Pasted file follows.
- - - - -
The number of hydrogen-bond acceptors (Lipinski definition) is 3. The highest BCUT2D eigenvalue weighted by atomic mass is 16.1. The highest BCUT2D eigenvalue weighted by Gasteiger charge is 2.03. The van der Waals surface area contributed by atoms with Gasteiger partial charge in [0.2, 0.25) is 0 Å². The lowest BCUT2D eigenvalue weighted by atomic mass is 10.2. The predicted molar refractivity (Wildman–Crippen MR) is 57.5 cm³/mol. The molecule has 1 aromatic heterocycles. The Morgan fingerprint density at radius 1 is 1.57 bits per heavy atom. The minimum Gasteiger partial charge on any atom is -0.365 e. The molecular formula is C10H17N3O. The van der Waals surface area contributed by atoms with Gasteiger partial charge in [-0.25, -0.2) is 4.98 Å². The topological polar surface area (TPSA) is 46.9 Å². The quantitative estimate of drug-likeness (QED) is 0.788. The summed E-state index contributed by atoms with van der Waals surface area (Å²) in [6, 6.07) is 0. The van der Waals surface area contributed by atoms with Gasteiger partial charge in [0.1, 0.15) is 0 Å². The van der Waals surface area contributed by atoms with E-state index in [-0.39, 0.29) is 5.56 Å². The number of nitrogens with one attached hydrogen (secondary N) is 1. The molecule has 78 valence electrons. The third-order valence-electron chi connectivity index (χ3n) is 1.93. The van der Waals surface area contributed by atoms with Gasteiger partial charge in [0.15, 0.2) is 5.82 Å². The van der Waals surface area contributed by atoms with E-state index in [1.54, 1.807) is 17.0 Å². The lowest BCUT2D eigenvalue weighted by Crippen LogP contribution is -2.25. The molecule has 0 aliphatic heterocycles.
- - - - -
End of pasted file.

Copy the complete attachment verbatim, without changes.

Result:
The number of hydrogen-bond acceptors (Lipinski definition) is 3. The highest BCUT2D eigenvalue weighted by atomic mass is 16.1. The highest BCUT2D eigenvalue weighted by Gasteiger charge is 2.03. The van der Waals surface area contributed by atoms with Gasteiger partial charge in [0.2, 0.25) is 0 Å². The lowest BCUT2D eigenvalue weighted by atomic mass is 10.2. The predicted molar refractivity (Wildman–Crippen MR) is 57.5 cm³/mol. The molecule has 1 aromatic heterocycles. The Morgan fingerprint density at radius 1 is 1.57 bits per heavy atom. The minimum Gasteiger partial charge on any atom is -0.365 e. The molecular formula is C10H17N3O. The van der Waals surface area contributed by atoms with Gasteiger partial charge in [-0.25, -0.2) is 4.98 Å². The topological polar surface area (TPSA) is 46.9 Å². The quantitative estimate of drug-likeness (QED) is 0.788. The summed E-state index contributed by atoms with van der Waals surface area (Å²) in [6, 6.07) is 0. The van der Waals surface area contributed by atoms with Gasteiger partial charge in [0.1, 0.15) is 0 Å². The van der Waals surface area contributed by atoms with E-state index in [-0.39, 0.29) is 5.56 Å². The number of nitrogens with one attached hydrogen (secondary N) is 1. The molecule has 78 valence electrons. The third-order valence-electron chi connectivity index (χ3n) is 1.93. The van der Waals surface area contributed by atoms with Gasteiger partial charge in [0.15, 0.2) is 5.82 Å². The van der Waals surface area contributed by atoms with E-state index in [1.54, 1.807) is 17.0 Å². The lowest BCUT2D eigenvalue weighted by Crippen LogP contribution is -2.25. The molecule has 0 aliphatic heterocycles.